Monetary Theory and Policy (Eco 403)

Monetary Theory and Policy (Eco 403)




Course Description

Monetary Economics is concerned with the effects of monetary institutions (such as the Federal Reserve Bank) and policy actions on economic variables (such as inflation and interest rates) that are of importance to individuals and firms. Monetary Policy is considered by many to be of critical importance to the economy. Indeed, Ben Bernanke, the chair of the Federal Reserve Bank, is often called the second most powerful man in the United States. The Federal Reserve is playing a critical role in the government's respose to the credit crises, recession, and recovery.

The class will consist of three parts. In the first part, we will study money and related variables such as inflation and interest rates. This includes study of the banking system and various institutions such as the Federal Reserve. The second part of the course examines monetary policy. Once we understand the relationships between money, interest rates, and inflation, we can ask what the optimal interest rate policy is, and how to implement it. The third part of the course examines interesting monetary episodes in the US and across the world.

General Information

Professor: Associate Professor Dr. David L. Kelly (Dave).

Course Meetings: Mondays and Wednesdays from 3:35 to 4:50 pm in room SB 308.

Office: Room 521B, Jenkins School of Business.

Office hours: Tuesdays at 2-3 pm (Dave is almost always around during business hours, but try to come during office hours if you can).

Contacts: Dave can be contacted via phone (8x3725) or email (

Web Site: Dave has established a website ( for this course. At this site, you can download or view course material (homeworks, etc.), as well as a continuously updated syllabus.

Final Exam: Monday, May 7 from 2 pm to 4:30 pm (Section H).


This course requires Eco 212 (Principles of Macroeconomics).


The class follows the lecture notes, which are available on the website. However, some parts follow the following textbook, which is optional.

Dean Croushore, Money and Banking: A Policy Oriented Approach Houghton Mifflin Company, Boston, MA, 2007.

A few sections follow this book (again optional):

Bennett T. McCallum, Monetary Economics: Theory and Policy. Macmillan Publishing, NY, 1989.


  • 3 Homeworks (Feburary 8, March 21, and April 18) 25%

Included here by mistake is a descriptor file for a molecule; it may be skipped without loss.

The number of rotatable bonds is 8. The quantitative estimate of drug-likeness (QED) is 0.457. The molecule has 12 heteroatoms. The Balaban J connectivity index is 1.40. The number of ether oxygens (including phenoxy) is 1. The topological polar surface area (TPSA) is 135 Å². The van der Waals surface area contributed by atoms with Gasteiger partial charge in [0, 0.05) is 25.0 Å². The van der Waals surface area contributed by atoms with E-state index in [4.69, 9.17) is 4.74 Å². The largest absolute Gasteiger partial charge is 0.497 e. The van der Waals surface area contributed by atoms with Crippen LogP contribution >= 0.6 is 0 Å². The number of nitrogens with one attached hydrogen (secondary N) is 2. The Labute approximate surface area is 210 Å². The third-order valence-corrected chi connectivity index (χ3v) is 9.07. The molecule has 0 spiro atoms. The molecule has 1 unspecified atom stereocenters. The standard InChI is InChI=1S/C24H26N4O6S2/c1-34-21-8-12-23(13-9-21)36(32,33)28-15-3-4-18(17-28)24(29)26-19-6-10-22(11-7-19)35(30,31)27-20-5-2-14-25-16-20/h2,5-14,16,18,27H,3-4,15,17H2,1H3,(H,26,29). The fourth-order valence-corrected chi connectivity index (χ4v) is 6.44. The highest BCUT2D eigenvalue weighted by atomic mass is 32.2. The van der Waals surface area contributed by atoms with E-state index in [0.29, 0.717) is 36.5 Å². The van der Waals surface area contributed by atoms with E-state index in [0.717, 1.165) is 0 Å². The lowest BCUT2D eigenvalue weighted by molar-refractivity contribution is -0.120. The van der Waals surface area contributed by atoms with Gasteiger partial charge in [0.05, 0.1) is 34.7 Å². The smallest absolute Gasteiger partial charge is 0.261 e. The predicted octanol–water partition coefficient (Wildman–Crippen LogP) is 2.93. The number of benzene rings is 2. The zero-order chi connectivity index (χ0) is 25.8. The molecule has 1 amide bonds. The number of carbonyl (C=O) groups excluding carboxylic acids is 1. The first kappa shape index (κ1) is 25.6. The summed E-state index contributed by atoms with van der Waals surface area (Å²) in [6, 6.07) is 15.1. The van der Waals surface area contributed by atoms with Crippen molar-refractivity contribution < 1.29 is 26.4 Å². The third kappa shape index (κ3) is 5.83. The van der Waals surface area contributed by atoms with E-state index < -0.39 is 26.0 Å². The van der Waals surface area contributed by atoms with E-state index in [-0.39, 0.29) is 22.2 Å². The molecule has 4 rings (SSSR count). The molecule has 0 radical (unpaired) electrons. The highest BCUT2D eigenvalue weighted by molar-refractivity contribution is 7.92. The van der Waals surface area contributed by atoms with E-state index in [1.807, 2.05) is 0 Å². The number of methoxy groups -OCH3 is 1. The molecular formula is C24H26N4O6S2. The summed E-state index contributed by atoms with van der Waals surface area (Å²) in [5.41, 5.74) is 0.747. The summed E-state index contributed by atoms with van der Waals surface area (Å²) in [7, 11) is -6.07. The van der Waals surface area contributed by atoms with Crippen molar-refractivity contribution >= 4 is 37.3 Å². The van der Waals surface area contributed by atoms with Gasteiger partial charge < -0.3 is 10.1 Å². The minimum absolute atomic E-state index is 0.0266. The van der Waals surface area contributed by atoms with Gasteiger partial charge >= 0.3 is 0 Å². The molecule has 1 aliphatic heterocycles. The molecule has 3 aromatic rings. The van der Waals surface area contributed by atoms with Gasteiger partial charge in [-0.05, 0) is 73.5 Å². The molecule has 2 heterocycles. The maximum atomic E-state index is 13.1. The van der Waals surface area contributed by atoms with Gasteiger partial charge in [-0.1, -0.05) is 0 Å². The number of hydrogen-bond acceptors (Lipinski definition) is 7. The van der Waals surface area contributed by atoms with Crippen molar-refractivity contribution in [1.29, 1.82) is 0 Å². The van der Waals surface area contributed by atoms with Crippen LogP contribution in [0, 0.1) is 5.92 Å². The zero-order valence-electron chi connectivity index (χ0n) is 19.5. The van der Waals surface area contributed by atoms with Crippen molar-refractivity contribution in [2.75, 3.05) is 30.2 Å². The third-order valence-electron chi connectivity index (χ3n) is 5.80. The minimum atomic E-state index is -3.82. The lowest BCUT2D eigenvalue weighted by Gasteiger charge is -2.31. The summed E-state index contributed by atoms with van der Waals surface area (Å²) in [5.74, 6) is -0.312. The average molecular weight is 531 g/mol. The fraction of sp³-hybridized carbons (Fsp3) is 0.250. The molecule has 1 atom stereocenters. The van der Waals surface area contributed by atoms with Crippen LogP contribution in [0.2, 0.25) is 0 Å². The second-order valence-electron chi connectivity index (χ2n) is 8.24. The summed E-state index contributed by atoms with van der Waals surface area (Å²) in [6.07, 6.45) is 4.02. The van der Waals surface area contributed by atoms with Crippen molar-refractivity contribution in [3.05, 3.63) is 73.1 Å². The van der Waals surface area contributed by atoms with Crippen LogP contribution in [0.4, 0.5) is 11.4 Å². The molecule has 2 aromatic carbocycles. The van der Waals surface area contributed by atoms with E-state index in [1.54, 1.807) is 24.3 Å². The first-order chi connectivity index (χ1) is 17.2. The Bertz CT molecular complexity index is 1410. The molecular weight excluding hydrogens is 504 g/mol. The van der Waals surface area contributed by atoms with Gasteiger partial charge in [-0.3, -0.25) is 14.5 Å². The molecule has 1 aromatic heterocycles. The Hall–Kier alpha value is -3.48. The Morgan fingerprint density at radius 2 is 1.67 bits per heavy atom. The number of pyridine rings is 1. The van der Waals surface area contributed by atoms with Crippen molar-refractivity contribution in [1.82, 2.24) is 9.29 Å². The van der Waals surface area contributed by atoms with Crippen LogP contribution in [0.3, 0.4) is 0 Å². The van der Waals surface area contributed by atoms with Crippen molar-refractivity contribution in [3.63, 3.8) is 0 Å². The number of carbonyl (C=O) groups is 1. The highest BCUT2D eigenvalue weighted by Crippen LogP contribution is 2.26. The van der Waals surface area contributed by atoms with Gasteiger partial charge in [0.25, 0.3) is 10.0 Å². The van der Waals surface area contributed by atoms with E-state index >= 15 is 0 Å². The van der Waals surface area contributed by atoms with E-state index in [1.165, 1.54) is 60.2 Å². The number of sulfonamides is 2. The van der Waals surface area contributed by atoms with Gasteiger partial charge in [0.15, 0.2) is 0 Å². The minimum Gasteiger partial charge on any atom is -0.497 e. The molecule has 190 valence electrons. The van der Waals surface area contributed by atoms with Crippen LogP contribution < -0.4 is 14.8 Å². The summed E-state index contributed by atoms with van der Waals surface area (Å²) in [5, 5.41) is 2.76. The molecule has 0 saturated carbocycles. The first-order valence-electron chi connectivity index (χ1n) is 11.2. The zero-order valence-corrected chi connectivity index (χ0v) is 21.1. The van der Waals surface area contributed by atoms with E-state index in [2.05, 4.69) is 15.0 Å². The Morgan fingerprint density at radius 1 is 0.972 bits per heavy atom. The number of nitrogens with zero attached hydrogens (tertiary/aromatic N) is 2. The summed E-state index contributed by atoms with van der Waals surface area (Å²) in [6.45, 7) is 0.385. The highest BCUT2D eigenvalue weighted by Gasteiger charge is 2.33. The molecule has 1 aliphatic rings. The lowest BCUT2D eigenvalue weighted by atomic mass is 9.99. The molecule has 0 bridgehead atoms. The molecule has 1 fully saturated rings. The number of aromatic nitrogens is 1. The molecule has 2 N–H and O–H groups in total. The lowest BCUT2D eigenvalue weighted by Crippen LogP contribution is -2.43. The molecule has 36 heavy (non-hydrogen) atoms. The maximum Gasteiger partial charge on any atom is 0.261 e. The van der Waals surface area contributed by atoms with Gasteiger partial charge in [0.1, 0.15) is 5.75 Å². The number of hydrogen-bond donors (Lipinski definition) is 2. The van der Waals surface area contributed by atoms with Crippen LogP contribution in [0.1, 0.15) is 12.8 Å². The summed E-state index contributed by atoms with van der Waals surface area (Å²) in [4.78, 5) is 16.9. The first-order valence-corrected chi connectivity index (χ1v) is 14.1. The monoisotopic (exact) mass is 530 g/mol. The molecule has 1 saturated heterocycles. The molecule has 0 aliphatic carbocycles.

• First Challenge (Quiz): Wednesday February 22, 25%
  • Second Challenge (Quiz): Wednesday April 4, 25%
  • Final Challenge (Quiz): Monday May 7, 25%
  • You can now access your grades on line HERE!

    Additional Notes

    Some Macro Links and Career Information

    Course Outline

    DC is the Dean Croushore book and BM is the the Bennett McCallum book.

    1. Introduction (BM:1, January 18 - February 1).
      1. Facts about the Monetary Economy (DC:1).
      2. Money (BM:2, DC:3,8,15, DC:461-488)
        1. Functions of Money (DC:3)
        2. Measures of Money
        3. Fiat vs. Commodity Money
        4. The Banking System (DC:8)
        5. The Federal Reserve (DC:15)
      3. Inflation
      4. Interest Rates (DC:p110-118,150-159)
    3. The Money Market (February 8-22)
      1. Money Supply (BM:4.1-4.4, DC:p461-488)
      2. Money Demand (BM:3.1)
        1. Baumol-Tobin Model (BM:3.6, DC:307-315)
        2. Velocity (BM:3.5)
        3. Cagan Model (BM:7.1)
    4. The Inflation Tax (article, February 27 - February 29)
      1. Seniorage
      2. Welfare costs of the inflation tax
      3. Budget Deficits and Inflation
      4. Laffer Curve of Inflation Tax
    5. Classical and Keynesian Models (BM:5, DC:12, March 5-21)
      1. Aggregate Demand (BM:5.1-5.4)
      2. Classical Aggregate Supply (BM:5.5)
      3. Keynesian Aggregate Supply (BM:5.7, 5.8)
      4. Neutrality and Policy in the Classical Model (BM:5.6)
      5. HOMEWORK 2, DUE MARCH 21
      6. Policy and policy effectiveness in the Keynesian Model (BM:5.8)
      7. Phillips Curve (March 26-March 28)
        1. Classical and Keynesian (BM:9.2, DC:512-516)
        2. Lucas Monetary Misperceptions (BM:9.4, DC:516-520)
    6. Monetary Policy Implementation (April 2-18)
      1. Policy Rules vs. Discretion (BM:12,11.3, DC:p494-512, DC:18)
      2. Targeting
        1. Interest Rate Targeting (BM:4.4)
        2. Money Supply Targeting (BM:4.3)
        3. Exchange Rate Targeting (BM:14.5-14.7)
        4. Inflation Rate targeting (including asset price inflation, articles)
      3. HOMEWORK 3, DUE APRIL 18
      4. Commodity Standards (BM:13)
    7. Interesting Monetary Episodes (April 23-25)
      1. Recent episodes: Federal Reserve and the credit crises (articles)


    Class Handouts

    Note: all handouts may be downloaded as Adobe Acrobat pdf files. If your computer cannot read acrobat files, download the reader for free HERE .

    Homework 1, Due Wednesday February 8.

    Homework 1, Solutions.

    Review, First Quiz.

    Review solutions, First Quiz.

    First Quiz.

    First Quiz, Solutions.

    Homework 2, Due March 21.

    Homework 2, Solutions.

    Review, Second Quiz.

    Second Quiz.

    Second Quiz, Solutions.

    Homework 3, Due April 18.

    Homework 3, solutions.

    Final Review

    Notes, graphs, tables, etc.

    Below are some notes for the class. I will add notes periodically throughout the semester. You will see that these notes, while helpful, are in an outline format and do not substitute for the notes taken in class.

    Notes: Introduction (Section I)

    Notes: Money Market and Inflation Tax (Section II, III)

    Notes: Classical Model (Section IV)

    Notes: Phillips Curve (Section V)

    Notes: Monetary Policy Implementation (Section VI)

    Velocity in the United States

    Velocity in some high inflation economies

    Liquidity Trap

    intro graph

    Up to Dave Kelly's homepage

    Macroeconomics Links

    Careers in Economics